SUNDAY: NORTHMINSTER CHURCH TO HOST FAITH SHARED SERVICE INCLUDING READINGS FROM THE QUR’AN
Service will unite people of different faiths and promote mutual understanding and respect
Washington, D.C.– This Sunday, September 11, in honor of the 10th anniversary of the attacks of September 11, 2001, Northminster Church in Monroe, La., will host readings from the Qur’an and other sacred religious texts as church leaders welcome their Muslim and Jewish colleagues for Faith Shared: Uniting in Prayer and Understanding. Faith Shared is a project organized by national nonprofits Interfaith Alliance and Human Rights First, seeking to send a message at home and to the Arab and Muslim world about Americans’ respect for Islam. On a single day earlier this year – June 26 – dozens of churches and other houses of worship across the United States participated in Faith Shared nationally, including the Washington National Cathedral in Washington, D.C., and All Saints Church in Pasadena, Calif.
The Rev. Dr. C. Welton Gaddy, President of Interfaith Alliance, is also Pastor for Preaching and Worship at Northminster was a driving force in the creation of Faith Shared, and was the featured speaker at its anchor event at Washington National Cathedral on June 26. He is now bringing this important event to his own community and will be one of several faith leaders leading Sunday’s service.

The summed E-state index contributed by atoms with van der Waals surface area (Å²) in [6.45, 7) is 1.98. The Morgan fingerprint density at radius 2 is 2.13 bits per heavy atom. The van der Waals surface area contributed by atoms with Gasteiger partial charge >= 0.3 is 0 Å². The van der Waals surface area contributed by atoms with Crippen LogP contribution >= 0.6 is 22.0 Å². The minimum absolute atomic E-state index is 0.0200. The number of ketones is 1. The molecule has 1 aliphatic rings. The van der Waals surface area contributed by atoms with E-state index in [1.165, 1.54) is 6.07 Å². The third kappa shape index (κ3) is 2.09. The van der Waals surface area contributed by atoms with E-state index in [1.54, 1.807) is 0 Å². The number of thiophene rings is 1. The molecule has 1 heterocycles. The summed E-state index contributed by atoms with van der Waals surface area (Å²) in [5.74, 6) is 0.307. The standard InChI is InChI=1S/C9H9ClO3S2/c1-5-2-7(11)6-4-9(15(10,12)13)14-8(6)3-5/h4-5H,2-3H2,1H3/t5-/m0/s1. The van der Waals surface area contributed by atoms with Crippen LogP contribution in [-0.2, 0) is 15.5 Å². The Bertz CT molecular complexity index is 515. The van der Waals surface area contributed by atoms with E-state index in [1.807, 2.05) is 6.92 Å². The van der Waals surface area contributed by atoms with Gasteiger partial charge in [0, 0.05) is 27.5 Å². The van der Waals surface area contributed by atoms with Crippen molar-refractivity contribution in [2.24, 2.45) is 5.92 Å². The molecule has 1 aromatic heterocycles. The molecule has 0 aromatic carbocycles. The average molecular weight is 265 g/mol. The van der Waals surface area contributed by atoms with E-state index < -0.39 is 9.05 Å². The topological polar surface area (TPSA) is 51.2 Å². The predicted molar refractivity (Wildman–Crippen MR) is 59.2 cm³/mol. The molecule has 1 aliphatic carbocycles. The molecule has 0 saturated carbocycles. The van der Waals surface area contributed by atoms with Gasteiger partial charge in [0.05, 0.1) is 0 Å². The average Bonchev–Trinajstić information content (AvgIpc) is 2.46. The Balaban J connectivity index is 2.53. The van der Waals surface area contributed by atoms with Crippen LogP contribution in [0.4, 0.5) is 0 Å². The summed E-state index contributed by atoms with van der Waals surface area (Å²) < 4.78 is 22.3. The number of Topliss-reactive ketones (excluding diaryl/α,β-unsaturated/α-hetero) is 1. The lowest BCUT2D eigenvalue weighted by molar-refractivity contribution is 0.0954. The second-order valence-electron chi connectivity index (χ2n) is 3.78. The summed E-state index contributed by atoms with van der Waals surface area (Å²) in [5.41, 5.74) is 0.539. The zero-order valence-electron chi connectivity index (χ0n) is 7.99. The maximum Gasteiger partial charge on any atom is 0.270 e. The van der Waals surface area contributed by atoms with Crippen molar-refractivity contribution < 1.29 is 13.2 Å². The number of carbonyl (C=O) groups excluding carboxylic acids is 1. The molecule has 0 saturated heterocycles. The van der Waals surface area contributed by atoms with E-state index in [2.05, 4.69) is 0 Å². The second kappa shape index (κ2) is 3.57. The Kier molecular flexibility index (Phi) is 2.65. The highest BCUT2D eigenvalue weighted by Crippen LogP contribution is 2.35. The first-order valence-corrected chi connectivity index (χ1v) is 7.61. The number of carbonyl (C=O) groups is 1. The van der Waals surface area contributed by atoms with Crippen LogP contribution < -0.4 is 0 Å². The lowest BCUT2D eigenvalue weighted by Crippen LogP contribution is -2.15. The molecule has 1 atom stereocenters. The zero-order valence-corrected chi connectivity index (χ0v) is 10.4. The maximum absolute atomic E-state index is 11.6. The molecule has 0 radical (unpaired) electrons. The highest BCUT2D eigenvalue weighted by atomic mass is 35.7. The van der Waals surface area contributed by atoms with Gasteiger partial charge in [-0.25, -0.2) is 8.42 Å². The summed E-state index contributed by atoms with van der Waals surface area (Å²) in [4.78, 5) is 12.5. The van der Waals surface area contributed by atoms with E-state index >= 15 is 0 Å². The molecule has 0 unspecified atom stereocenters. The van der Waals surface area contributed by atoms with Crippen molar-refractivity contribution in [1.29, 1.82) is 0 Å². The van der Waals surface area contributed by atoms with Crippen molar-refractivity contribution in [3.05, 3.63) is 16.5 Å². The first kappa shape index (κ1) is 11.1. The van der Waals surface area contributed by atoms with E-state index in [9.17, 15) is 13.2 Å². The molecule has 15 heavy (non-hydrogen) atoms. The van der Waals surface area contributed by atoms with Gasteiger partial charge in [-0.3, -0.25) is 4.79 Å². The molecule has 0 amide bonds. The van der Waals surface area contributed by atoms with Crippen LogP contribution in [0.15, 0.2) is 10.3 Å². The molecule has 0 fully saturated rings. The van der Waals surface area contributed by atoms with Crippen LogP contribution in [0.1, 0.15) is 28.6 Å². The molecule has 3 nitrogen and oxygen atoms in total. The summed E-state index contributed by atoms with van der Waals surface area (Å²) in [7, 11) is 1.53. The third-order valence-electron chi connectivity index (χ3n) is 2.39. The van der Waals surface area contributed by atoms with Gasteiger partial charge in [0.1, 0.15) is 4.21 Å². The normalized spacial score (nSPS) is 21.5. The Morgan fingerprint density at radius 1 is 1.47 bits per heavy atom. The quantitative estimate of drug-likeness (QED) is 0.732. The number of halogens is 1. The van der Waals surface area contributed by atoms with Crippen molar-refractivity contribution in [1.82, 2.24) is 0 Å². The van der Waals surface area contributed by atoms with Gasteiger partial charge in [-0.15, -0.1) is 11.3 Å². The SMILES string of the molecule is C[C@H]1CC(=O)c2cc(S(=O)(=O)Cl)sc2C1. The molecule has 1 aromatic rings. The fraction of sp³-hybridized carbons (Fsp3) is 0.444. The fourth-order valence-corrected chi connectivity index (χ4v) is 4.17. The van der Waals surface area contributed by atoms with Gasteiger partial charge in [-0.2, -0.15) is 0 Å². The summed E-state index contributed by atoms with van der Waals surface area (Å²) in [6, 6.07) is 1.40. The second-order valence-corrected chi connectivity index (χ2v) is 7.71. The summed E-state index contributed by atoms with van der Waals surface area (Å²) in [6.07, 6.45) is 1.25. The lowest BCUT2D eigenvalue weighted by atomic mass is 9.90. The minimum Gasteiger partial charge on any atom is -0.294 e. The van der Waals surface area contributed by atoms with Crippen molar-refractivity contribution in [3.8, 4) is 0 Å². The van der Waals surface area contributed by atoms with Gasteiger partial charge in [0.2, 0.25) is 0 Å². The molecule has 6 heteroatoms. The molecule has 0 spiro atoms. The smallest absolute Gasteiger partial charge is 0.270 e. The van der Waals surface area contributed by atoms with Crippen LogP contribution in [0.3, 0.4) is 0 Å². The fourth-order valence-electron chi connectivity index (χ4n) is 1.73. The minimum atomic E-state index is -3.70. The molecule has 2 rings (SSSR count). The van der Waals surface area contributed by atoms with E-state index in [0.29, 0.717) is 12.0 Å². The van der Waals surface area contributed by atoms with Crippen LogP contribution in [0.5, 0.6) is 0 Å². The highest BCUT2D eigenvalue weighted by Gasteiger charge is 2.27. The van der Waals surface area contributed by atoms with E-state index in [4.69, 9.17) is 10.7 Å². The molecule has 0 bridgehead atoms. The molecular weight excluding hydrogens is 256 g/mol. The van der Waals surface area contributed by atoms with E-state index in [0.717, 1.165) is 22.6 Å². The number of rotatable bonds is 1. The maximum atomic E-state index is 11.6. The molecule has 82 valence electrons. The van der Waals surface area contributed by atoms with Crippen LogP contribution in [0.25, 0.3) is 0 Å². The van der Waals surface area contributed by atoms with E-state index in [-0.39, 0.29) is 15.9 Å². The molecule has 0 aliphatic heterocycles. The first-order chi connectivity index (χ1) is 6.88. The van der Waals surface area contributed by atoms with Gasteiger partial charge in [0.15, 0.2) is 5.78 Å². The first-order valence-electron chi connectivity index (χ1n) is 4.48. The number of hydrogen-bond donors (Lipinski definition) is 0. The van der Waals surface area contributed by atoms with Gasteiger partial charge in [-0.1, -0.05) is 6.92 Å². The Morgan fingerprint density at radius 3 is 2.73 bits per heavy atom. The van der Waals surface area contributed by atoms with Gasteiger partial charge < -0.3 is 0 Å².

“The anti-Muslim rhetoric that has pervaded our national conversation recently has shocked and saddened me,” he said. “Appreciation for pluralism and respect for religious freedom and other human rights are at the core of our democracy. We believe that demonstrating our commitment to those core American values will help counteract the intensified level of negative stereotypes and anti-Muslim bigotry in our recent public discourse.
“On a more personal note, I wanted to come home to Northminster to be a part of Faith Shared in my own community. Uniting people of diverse beliefs in order to discern and celebrate what we all share in common is the very ambition of my life’s work. What more significant day is there to remember these values than on September 11, the day we also remember the thousands of lives lost 10 years ago and honor interfaith understanding in their memory.”
Faith Shared seeks to counter the Anti-Muslim bigotry and negative stereotypes that have erupted throughout the country in the past year and led to misconceptions, distrust and in some cases, violence. The event was designed to engage faith leaders on both the national and community levels in a conversation with their houses of worship, highlighting respect among people of different faiths. The event will help counter the common misperception abroad that most Americans are hostile to Islam. It will send a message that Americans respect Muslims and Islam, as they respect religious differences and freedom of religion in general.